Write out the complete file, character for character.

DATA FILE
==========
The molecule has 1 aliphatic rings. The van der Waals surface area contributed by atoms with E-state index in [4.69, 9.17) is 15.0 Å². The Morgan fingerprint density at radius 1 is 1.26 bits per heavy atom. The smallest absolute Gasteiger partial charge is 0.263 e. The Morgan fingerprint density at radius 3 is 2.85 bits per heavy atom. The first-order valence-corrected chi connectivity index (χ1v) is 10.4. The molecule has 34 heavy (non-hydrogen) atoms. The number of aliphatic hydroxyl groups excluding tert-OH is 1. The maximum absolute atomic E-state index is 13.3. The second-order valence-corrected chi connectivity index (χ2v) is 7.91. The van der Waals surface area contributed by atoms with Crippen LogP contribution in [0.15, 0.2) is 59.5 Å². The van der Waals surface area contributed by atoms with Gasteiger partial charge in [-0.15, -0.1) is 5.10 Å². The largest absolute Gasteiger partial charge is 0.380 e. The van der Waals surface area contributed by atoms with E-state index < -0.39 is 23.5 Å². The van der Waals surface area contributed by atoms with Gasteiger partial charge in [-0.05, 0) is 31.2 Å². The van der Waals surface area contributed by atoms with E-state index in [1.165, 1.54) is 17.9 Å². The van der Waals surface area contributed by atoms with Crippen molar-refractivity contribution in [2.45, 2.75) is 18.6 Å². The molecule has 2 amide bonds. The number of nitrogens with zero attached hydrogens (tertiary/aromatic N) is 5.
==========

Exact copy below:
The molecule has 1 aliphatic rings. The van der Waals surface area contributed by atoms with E-state index in [4.69, 9.17) is 15.0 Å². The Morgan fingerprint density at radius 1 is 1.26 bits per heavy atom. The smallest absolute Gasteiger partial charge is 0.263 e. The Morgan fingerprint density at radius 3 is 2.85 bits per heavy atom. The first-order valence-corrected chi connectivity index (χ1v) is 10.4. The molecule has 34 heavy (non-hydrogen) atoms. The number of aliphatic hydroxyl groups excluding tert-OH is 1. The maximum absolute atomic E-state index is 13.3. The second-order valence-corrected chi connectivity index (χ2v) is 7.91. The van der Waals surface area contributed by atoms with Crippen LogP contribution in [0.15, 0.2) is 59.5 Å². The van der Waals surface area contributed by atoms with Gasteiger partial charge in [-0.15, -0.1) is 5.10 Å². The largest absolute Gasteiger partial charge is 0.380 e. The van der Waals surface area contributed by atoms with E-state index < -0.39 is 23.5 Å². The van der Waals surface area contributed by atoms with Gasteiger partial charge in [-0.05, 0) is 31.2 Å². The van der Waals surface area contributed by atoms with E-state index in [1.165, 1.54) is 17.9 Å². The van der Waals surface area contributed by atoms with Crippen molar-refractivity contribution in [2.45, 2.75) is 18.6 Å². The molecule has 2 amide bonds. The number of nitrogens with zero attached hydrogens (tertiary/aromatic N) is 5.